This is the largest tortoise (to 82 cm) living on the mainland of South America. It has an elongated carapace with a shallow cervical indentation, the lateral sides parallel, and posterior marginals slightly serrated. There is no cervical scute. Vertebrals are broader than long, and the 1st and 5th are laterally expanded. Well-defined growth annuli surround the slightly raised areolae of the vertebral and pleural scutes. There are usually 11 marginals on each side, and the single supracaudal is undivided and downturned. The carapace is brown with yellow to orange vertebral and pleural areolae; yellowish or orange pigment also occurs at the lower edge of each marginal. The plastron is well-developed. Its upturned forelobe tapers toward the front and is about as long as, but slightly narrower than, the hindlobe, which bears an anal notch. The plastral formula is: abd > hum > fem > gul >< pect >< an; the paired gulars are thickened, but do not extend much beyond the carapacial rim, if at all. Each gular scute is dorsally subdivided, ultimately producing four scales. The bridge is wide with a moderate-sized axillary and a smaller inguinal that barely touches the femoral scute. The plastron is yellowish brown with darker pigment along the mid- and transverse seams. The head is moderate in size with a nonprojecting snout and a slightly hooked upper jaw. Its large prefrontal scale is divided longitudinally and followed by a subdivided frontal scale; other head scales are small. Head scales are yellow to orange with dark borders; the jaws are dark brown. The anterior surface of each forelimb is covered with large yellow or orange, non- or only slightly overlapping scales. No enlarged tubercles occur on the thighs, and the tail lacks a large terminal scale.
The karyotype is 2n = 52; 28 macrochromosomes (16 metacentric or submetacentric, 12 telocentric or subtelocentric) and 24 microchromosomes, it differs from that of G. carbonaria by centromere placement of one of the smallest macrochromosomes (Bickham and Baker, 1976a, 1976b).
Males are generally larger than females, and have concave plastra; the carapace expanded over the hindlimbs; low, flattened, elongated profiles; and longer, thicker tails. Females have domed, non-expanded carapaces, flat plastra, and shorter tails.
G. denticulata ranges from southeastern Venezuela through the Caribbean lowlands of the Guianas to Brazil, where it occurs throughout the Amazon Basin to eastern Ecuador and Colombia, northeastern Peru, and northern and eastern Bolivia. It also occurs in an isolated range in eastern Brazil and on Trinidad.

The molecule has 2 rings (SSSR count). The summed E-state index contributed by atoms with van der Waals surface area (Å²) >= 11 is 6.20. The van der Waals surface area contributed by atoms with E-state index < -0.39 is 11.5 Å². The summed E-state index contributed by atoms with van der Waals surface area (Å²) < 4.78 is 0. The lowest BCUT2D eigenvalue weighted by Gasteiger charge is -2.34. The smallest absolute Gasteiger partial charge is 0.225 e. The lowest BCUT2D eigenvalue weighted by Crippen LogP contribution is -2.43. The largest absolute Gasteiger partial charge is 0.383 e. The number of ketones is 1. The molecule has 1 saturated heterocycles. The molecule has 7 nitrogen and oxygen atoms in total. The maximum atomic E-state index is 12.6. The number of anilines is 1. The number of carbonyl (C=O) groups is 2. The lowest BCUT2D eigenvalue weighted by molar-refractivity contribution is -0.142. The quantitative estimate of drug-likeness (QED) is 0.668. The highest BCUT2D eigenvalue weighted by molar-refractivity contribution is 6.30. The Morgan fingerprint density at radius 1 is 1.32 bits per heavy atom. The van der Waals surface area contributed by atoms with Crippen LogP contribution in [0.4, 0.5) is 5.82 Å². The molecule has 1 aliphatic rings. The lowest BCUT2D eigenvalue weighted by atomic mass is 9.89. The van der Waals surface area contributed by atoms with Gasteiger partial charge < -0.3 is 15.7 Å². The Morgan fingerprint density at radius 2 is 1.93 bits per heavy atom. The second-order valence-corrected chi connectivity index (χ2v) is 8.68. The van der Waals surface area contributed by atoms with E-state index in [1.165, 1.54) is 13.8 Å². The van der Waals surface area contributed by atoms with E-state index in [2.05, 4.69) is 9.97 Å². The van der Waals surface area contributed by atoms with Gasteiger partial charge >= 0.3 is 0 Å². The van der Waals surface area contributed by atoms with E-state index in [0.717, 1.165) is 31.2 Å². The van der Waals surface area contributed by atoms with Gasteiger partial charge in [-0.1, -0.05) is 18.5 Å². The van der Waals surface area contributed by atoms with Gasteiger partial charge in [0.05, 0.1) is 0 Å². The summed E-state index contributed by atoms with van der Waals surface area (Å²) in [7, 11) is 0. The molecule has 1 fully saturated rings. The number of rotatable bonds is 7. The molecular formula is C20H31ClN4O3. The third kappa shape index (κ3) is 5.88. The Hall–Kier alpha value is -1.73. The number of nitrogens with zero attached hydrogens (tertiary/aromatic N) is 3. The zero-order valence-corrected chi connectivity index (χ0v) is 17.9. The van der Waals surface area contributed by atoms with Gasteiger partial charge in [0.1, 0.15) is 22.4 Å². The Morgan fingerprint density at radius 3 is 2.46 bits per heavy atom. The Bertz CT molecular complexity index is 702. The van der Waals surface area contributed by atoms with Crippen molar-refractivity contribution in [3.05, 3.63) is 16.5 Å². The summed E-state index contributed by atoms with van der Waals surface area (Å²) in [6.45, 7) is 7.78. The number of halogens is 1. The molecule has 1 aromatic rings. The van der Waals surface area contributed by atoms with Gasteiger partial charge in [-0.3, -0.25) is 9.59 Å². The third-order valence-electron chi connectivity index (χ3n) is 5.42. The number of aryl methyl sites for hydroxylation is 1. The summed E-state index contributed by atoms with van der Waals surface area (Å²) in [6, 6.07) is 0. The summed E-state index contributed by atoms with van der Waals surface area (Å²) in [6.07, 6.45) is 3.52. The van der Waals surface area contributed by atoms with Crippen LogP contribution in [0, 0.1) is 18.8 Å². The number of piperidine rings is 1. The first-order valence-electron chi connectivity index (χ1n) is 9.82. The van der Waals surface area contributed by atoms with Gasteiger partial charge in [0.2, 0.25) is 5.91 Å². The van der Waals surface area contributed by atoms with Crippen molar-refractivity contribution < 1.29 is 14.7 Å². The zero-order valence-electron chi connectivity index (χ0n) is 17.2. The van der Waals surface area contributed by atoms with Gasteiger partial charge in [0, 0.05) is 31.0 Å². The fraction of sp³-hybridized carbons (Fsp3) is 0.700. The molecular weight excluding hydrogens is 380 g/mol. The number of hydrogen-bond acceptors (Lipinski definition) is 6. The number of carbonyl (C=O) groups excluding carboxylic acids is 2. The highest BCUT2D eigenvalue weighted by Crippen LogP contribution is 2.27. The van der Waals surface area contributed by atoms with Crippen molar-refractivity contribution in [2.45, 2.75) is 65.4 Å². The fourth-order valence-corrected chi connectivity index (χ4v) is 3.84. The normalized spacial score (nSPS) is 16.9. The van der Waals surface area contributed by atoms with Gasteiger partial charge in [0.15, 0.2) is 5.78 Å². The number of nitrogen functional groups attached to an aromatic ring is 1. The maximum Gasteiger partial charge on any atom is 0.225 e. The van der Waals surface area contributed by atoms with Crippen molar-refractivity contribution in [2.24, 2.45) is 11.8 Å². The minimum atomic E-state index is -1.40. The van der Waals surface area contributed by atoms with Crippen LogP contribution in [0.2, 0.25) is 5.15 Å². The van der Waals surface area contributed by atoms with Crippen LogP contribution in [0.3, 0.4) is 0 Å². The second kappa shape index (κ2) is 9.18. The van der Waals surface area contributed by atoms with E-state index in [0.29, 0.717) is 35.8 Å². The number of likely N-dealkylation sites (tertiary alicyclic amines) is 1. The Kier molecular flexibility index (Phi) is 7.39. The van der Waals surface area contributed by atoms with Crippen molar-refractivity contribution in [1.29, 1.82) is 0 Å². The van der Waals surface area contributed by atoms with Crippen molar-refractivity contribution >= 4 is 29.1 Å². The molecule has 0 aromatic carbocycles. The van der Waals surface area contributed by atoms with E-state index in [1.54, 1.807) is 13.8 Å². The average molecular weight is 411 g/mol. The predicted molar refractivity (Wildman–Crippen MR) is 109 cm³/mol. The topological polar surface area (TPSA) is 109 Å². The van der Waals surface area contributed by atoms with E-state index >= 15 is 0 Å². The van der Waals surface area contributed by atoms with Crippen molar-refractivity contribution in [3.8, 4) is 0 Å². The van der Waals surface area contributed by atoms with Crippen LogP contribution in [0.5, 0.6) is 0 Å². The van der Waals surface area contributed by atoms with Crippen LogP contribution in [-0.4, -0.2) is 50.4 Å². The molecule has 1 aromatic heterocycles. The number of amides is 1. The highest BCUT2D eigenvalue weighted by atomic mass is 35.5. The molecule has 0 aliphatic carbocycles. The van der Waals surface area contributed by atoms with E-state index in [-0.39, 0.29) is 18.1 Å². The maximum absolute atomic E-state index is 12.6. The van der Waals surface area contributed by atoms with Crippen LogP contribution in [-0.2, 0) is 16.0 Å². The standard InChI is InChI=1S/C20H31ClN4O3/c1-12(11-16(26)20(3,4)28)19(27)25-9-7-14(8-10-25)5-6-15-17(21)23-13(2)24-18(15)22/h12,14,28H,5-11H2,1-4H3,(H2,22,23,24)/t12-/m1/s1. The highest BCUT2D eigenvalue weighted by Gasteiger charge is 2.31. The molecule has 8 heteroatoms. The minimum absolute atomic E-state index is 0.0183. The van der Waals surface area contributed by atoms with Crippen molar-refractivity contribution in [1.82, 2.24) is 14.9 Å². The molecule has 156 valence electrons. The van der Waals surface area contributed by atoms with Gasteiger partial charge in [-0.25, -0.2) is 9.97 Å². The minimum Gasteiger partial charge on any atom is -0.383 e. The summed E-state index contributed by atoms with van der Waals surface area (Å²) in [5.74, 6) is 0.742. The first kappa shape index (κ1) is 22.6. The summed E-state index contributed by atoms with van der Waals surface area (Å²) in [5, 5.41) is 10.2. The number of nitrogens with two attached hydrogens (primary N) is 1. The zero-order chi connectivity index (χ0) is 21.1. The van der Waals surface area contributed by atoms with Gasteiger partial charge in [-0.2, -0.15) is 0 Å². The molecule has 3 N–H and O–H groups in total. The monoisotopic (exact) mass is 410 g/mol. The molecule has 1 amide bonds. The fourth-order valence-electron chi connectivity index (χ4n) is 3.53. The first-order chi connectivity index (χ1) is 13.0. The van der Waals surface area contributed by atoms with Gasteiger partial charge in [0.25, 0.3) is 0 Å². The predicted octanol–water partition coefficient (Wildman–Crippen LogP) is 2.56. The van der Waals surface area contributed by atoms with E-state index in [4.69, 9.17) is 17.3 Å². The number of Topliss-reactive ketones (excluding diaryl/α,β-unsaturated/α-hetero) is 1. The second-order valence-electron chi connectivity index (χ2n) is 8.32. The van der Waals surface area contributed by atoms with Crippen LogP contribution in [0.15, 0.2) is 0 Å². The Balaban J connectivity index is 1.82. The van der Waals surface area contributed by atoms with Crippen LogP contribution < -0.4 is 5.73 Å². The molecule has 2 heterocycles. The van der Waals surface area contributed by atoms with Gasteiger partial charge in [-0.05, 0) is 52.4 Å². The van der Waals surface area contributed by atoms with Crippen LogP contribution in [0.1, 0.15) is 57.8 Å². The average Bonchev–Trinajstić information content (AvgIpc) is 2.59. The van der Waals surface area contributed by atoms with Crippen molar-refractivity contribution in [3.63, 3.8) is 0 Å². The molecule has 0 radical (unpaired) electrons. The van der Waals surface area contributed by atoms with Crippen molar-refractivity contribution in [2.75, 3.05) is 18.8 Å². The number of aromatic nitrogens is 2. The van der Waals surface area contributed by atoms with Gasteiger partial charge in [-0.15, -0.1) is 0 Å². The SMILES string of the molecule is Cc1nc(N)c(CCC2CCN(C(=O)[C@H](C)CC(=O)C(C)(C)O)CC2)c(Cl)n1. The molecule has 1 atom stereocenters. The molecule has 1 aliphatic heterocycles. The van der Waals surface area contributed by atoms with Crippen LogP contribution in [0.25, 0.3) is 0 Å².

This is a variable species, but no subspecies have been named. A thorough study of geographic variation would be useful.
Geochelone denticulata is a denizen of tropical evergreen and deciduous rainforests.
Mating probably occurs throughout the year. Males identify each other through characteristic head movements not made by females. The male then sniffs the cloacal region of the female, perhaps to determine if she is his species. Some pushing and ramming and biting at her limbs may follow to immobilize her before copulation, or mounting and intromission may occur immediately. Clucklike vocalization may be emitted by the male during courtship and while mounted.
Nesting probably also occurs throughout the year (it has been observed in August to February in Colombia), and it is likely several clutches are laid each year. Clutches may contain 1-20 eggs, but 4-8 eggs are more normal (Pritchard and Trebbau, 1984); eggs are elongated (40-60 x 35-44 mm) with brittle shells. Incubation takes four or five months. Hatchlings are rounded and flat (47-60 mm) and have distinct toothlike projections on the rims of the anterior marginals (hatchlings of G. carbonaria have smooth anterior rims),
Geochelone denticulata feeds on a variety of vegetative and reproductive plant parts (grasses, leaves, vines, roots, bark, fruits, flowers), fungi (gilled and woody mushrooms), animal matter (insects, snails, various vertebrate carrion), soil, sand, and pebbles (Pritchard and Trebbau, 1984; Moskovits and Bjorndal, 1990). Fruits are the dominant food in the wet season; flowers in the dry season. Other foods are consumed throughout the year. Preferred foods are highly fermentable, and have high concentrations of total minerals, nitrogen, and phosphorus, and low calcium to phosphorus ratios. Other foods eaten are abundant and have high calcium concentrations.
IUCN Red List Status (1996)